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[frat-er-nahyz] /ˈfræt ərˌnaɪz/
verb (used without object), fraternized, fraternizing.
to associate in a fraternal or friendly way.
to associate cordially or intimately with natives of a conquered country, enemy troops, etc.
verb (used with object), fraternized, fraternizing.
Archaic. to bring into fraternal association or sympathy.
Also, especially British, fraternise.
Origin of fraternize
1605-15; < French fraterniser < Medieval Latin frāternizāre. See fraternal, -ize
Related forms
fraternization, noun
fraternizer, noun
unfraternized, adjective
unfraternizing, adjective
1. socialize, mingle, mix, consort, hobnob. Unabridged
Based on the Random House Dictionary, © Random House, Inc. 2018.
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Examples from the Web for fraternize
Contemporary Examples
Historical Examples
  • In the upshot it proved that they were not yet to fraternize with the Army of the Valley.

    The Long Roll Mary Johnston
  • To fraternize means to make a brother of; to receive into a fraternity.

    Orthography Elmer W. Cavins
  • Next day the National Guards will fraternize with the people!

    Edmond Dants Edmund Flagg
  • I made one more attempt to fraternize with them, and only one.

    Sketches New and Old, Complete Mark Twain (Samuel Clemens)
  • The Russians seemed to fraternize with the French more than with us.

    The British Expedition to the Crimea William Howard Russell
  • No, comrades, if you are going to fraternize, then fraternize everywhere.

  • He was sure that upon recognizing him they would at once fraternize with the invaders.

    By-Ways of War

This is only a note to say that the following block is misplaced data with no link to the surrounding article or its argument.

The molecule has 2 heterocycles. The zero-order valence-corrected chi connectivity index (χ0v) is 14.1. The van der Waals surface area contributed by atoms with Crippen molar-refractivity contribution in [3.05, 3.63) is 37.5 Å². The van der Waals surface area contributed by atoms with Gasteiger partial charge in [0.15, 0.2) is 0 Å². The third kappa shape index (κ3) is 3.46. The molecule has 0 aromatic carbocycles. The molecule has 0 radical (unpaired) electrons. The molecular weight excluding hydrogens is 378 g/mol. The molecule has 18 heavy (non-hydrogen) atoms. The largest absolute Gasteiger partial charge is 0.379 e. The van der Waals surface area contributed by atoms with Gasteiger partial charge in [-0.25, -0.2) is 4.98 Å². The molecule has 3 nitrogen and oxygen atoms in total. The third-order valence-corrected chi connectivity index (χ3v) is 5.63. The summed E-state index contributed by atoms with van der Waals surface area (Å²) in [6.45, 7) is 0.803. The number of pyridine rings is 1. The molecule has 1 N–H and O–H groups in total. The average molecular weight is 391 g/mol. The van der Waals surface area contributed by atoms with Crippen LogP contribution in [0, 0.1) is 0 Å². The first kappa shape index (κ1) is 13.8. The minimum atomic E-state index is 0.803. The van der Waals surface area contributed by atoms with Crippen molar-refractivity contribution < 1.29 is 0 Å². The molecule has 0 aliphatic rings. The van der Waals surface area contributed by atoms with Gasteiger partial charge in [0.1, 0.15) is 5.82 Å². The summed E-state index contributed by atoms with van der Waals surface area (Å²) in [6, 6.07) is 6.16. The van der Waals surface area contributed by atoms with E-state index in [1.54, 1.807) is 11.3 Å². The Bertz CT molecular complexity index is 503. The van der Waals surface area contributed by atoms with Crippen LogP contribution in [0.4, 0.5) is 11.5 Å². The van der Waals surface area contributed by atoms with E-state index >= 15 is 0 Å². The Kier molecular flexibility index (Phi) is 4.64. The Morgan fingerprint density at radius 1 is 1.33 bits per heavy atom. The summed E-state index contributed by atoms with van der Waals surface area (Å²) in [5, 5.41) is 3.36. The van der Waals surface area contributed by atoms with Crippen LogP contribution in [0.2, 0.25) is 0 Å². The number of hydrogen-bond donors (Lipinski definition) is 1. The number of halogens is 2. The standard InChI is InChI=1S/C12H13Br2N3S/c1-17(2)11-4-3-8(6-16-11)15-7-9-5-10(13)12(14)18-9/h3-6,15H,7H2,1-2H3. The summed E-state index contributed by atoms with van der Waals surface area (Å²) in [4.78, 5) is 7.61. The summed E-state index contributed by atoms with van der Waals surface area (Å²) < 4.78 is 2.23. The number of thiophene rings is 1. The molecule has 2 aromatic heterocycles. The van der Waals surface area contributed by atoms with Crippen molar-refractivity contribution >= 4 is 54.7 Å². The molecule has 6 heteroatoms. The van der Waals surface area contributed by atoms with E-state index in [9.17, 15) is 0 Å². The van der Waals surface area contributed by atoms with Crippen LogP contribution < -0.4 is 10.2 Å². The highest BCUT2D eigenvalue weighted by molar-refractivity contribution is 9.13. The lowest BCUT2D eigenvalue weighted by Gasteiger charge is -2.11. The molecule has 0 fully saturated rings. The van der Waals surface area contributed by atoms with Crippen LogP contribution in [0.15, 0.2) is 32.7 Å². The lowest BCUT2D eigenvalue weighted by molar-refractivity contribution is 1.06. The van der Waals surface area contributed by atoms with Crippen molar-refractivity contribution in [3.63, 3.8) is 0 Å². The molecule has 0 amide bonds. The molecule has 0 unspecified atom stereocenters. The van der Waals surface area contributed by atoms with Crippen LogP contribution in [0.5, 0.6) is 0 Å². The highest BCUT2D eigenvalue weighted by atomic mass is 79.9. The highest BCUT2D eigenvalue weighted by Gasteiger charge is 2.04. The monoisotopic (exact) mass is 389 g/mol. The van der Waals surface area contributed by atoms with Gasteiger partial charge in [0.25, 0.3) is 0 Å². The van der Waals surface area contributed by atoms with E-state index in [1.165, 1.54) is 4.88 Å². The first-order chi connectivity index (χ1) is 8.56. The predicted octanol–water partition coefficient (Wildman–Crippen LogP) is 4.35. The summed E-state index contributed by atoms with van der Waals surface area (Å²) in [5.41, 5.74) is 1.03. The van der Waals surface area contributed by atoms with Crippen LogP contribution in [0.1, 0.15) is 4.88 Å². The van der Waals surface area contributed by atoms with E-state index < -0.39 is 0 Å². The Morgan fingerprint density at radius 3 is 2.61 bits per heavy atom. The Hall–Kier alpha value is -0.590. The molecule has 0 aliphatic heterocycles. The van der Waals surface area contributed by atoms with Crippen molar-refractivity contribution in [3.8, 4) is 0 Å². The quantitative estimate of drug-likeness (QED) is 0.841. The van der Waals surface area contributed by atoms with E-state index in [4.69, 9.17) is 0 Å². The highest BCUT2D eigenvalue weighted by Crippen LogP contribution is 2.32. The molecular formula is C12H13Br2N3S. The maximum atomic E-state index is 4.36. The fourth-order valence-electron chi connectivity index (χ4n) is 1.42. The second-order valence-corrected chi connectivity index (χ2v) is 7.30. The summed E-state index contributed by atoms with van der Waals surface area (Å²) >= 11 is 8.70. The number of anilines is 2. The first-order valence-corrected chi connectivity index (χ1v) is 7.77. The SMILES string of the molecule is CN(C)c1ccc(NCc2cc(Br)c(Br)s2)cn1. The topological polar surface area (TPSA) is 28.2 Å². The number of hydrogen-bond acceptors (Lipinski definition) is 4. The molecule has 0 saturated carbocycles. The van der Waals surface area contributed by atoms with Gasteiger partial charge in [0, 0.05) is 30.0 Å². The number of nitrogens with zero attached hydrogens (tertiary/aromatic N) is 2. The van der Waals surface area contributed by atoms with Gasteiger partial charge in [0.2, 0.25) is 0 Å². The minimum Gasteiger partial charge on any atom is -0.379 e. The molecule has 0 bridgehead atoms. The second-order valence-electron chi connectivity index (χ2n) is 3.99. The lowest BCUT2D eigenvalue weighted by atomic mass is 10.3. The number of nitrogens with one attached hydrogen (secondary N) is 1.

James Jeffrey Roche
  • The five sections of the Institute kept to their circle but did not fraternize.

    Two banks of the Seine Fernand Vandrem
British Dictionary definitions for fraternize


(intransitive) often foll by with. to associate on friendly terms
Derived Forms
fraternization, fraternisation, noun
fraternizer, fraterniser, noun
Collins English Dictionary - Complete & Unabridged 2012 Digital Edition
© William Collins Sons & Co. Ltd. 1979, 1986 © HarperCollins
Publishers 1998, 2000, 2003, 2005, 2006, 2007, 2009, 2012
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Word Origin and History for fraternize

1610s, "to sympathize as brothers," from French fraterniser, from Medieval Latin fraternizare, from fraternus "brotherly" (see fraternity). Military sense of "cultivate friendship with enemy troops" is from 1897 (used in World War I with reference to the Christmas Truce). Used oddly by World War II armed forces to mean "have sex with women from enemy countries."

A piece of frat, Wren-language for any attractive young woman -- ex-enemy -- in occupied territory. [John Irving, "Royal Navalese," 1946]
Related: Fraternized; fraternizing.

Online Etymology Dictionary, © 2010 Douglas Harper
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Slang definitions & phrases for fraternize



To associate closely with inhabitants of an enemy country, esp to consort sexually with the women (WWII armed forces)

The Dictionary of American Slang, Fourth Edition by Barbara Ann Kipfer, PhD. and Robert L. Chapman, Ph.D.
Copyright (C) 2007 by HarperCollins Publishers.
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